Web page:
Table of Contents


The idea of a learning machine may appear paradoxical to some readers. How can the rules of operation of the machine change? They should describe completely how the machine will react, whatever its history might be, whatever changes it might undergo. The rules are quite time-invariant. This is quite true. The explanation of the paradox is that the rules which get changed in the learning process are of a rather less pretentious kind, claiming only an ephermal validity. The reader may draw a parallel with the Constitution of the United States. — "Computing Machinery and Intelligence," Alan Turing (1950)

Unsupervised learning

  • No feedback about true labels; only (often imperfect) measurements
  • Often group entities by their similarities to each other
  • Not easy to evaluate performance (since we don't have any true labels)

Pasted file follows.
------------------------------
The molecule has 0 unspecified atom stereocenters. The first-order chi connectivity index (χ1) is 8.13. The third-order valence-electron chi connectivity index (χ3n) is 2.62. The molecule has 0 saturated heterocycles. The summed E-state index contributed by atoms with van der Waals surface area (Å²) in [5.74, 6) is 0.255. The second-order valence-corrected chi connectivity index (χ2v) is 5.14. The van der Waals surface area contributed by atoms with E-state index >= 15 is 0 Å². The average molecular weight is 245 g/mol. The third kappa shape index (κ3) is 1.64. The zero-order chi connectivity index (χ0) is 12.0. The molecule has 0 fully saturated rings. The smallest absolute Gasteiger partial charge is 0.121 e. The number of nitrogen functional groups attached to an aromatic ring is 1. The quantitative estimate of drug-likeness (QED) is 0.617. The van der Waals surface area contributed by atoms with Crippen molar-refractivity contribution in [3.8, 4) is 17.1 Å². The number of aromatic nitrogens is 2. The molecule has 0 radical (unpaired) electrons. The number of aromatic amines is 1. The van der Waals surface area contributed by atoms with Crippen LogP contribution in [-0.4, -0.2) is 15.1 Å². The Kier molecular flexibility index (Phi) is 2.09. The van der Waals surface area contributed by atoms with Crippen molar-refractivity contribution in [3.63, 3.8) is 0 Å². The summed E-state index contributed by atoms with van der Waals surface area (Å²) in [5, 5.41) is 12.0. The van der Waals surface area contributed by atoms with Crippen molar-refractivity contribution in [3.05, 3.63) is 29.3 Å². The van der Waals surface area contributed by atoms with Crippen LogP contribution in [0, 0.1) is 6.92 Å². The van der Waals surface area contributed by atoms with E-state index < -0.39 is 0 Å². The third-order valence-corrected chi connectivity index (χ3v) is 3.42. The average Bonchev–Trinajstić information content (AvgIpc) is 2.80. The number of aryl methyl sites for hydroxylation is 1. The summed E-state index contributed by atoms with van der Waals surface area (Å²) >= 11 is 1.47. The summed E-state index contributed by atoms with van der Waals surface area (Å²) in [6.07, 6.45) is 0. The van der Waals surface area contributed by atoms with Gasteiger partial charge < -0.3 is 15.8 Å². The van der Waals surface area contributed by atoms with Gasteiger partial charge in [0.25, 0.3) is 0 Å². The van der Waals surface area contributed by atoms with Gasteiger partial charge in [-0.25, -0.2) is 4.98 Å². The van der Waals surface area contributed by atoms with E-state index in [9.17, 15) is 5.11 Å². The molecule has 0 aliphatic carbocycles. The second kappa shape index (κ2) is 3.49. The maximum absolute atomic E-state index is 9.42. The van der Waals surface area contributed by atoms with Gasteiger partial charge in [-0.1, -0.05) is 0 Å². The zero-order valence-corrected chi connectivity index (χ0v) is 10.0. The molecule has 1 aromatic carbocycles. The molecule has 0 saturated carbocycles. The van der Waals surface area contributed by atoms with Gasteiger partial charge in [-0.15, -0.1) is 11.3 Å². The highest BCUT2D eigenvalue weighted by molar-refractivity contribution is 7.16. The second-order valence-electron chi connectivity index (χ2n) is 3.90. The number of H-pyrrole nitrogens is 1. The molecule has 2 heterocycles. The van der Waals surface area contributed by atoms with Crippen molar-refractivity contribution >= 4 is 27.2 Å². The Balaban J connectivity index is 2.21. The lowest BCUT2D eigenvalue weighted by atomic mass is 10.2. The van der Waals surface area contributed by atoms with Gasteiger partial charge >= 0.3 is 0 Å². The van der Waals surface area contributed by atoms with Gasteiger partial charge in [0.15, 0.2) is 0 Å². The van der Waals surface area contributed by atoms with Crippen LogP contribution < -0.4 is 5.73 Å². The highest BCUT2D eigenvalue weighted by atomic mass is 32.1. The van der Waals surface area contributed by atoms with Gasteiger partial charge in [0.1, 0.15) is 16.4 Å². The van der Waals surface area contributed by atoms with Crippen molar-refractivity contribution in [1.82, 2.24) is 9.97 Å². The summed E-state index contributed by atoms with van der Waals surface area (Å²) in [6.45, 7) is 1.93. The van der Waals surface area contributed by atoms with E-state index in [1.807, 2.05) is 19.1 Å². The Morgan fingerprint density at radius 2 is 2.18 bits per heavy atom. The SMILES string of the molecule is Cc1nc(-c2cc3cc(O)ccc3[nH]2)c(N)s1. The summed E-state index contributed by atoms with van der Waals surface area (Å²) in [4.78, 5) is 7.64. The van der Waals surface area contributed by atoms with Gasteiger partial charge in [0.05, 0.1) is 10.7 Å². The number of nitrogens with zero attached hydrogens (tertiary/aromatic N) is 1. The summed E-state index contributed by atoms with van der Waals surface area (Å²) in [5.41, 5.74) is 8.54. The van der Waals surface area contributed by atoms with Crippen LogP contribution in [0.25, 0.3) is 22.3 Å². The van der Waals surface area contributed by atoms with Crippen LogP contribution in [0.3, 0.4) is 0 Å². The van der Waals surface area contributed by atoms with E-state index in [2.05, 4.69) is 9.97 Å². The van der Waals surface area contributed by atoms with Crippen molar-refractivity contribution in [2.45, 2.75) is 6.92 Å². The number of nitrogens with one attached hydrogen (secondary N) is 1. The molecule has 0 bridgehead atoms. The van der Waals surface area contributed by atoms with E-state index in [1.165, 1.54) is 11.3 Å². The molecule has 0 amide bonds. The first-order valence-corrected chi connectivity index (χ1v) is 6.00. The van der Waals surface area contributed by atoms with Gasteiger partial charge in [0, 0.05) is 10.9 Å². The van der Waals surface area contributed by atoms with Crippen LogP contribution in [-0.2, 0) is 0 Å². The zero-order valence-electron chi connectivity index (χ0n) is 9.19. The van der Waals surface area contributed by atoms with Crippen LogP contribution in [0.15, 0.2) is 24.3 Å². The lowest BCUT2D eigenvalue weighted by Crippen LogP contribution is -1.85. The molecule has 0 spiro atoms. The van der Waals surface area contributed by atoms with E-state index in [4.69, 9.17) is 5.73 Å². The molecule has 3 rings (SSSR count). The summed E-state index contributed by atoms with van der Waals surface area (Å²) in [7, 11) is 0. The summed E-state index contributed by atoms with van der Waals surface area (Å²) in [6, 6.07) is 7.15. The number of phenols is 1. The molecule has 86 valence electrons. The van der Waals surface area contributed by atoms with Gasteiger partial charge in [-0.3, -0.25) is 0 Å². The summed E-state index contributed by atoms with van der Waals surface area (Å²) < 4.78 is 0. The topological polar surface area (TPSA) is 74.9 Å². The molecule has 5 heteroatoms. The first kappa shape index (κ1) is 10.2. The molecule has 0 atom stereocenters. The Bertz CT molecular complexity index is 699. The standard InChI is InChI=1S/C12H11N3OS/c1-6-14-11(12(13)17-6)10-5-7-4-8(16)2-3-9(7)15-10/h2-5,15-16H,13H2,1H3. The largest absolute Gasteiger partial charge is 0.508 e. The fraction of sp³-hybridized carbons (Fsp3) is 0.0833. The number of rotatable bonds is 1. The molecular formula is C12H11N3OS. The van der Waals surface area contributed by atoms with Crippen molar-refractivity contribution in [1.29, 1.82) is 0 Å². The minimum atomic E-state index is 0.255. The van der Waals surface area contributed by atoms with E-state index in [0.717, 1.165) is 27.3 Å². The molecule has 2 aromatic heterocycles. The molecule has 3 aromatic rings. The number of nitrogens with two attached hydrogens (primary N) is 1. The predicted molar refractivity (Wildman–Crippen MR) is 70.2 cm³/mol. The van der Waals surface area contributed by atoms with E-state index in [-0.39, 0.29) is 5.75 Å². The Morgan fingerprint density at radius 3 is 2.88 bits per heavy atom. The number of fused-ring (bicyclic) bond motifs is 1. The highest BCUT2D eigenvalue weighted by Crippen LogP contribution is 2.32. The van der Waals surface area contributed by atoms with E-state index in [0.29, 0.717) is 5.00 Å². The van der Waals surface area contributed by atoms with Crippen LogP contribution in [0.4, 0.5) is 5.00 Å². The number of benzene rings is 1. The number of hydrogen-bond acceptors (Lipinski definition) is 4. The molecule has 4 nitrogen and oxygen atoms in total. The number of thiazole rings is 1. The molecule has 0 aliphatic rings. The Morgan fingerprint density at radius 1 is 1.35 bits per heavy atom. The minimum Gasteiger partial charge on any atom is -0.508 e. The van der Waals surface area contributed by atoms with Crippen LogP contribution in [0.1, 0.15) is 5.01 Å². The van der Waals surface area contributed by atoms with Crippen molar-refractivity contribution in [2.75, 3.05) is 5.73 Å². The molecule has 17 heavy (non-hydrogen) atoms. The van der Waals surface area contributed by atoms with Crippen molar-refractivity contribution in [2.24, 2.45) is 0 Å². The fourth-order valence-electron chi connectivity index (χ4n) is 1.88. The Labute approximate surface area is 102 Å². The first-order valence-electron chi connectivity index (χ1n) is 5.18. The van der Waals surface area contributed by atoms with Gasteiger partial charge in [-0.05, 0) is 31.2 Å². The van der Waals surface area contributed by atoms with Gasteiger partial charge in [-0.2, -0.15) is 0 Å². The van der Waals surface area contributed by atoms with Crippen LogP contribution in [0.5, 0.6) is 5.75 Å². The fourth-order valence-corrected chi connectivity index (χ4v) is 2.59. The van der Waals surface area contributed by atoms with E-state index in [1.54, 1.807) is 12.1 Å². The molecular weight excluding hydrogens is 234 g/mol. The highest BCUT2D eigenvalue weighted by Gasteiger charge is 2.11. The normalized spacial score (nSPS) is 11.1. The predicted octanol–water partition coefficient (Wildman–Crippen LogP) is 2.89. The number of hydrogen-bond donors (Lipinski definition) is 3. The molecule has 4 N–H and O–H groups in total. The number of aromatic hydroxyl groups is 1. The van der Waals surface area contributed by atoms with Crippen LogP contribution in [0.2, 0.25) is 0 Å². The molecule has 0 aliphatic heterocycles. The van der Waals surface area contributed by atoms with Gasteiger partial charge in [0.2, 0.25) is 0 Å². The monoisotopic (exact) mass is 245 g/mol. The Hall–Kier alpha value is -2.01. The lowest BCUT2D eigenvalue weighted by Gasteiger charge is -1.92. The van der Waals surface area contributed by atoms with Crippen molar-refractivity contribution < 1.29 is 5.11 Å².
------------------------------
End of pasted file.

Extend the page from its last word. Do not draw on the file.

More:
Supervised learning

  • A set of data is labeled with true labels; this is the "training" set
  • Learning is based on measurements and true labels; how do certain measures provide evidence for certain labels?
  • Easy to evaluate performance: % of correctly-labeled cases on a "test" set (which is distinct from the "training" set; possibly, the original training set is split, with one small subset saved for testing purposes)


Wikipedia entry


The paradox on which I will focus arises from the question whether the clause of a constitution that authorizes amendments may authorize its own amendment or repeal. May a rule that permits the change of other rules also permit its own change, especially its irrevocable change into a form inconsistent with its original form? This paradox does not have a strict counterpart in logic, for it pertains to changing the rules of the system by means of a rule within the system. In logic rules are traditionally thought to be either immutable and eternal, or arbitrary postulates changeable by logicians but not by the postulates' own authority. (http://www.earlham.edu/~peters/writing/psa/)

Intro to AI material by Joshua Eckroth is licensed under a Creative Commons Attribution-ShareAlike 3.0 Unported License. Source code for this website available at GitHub.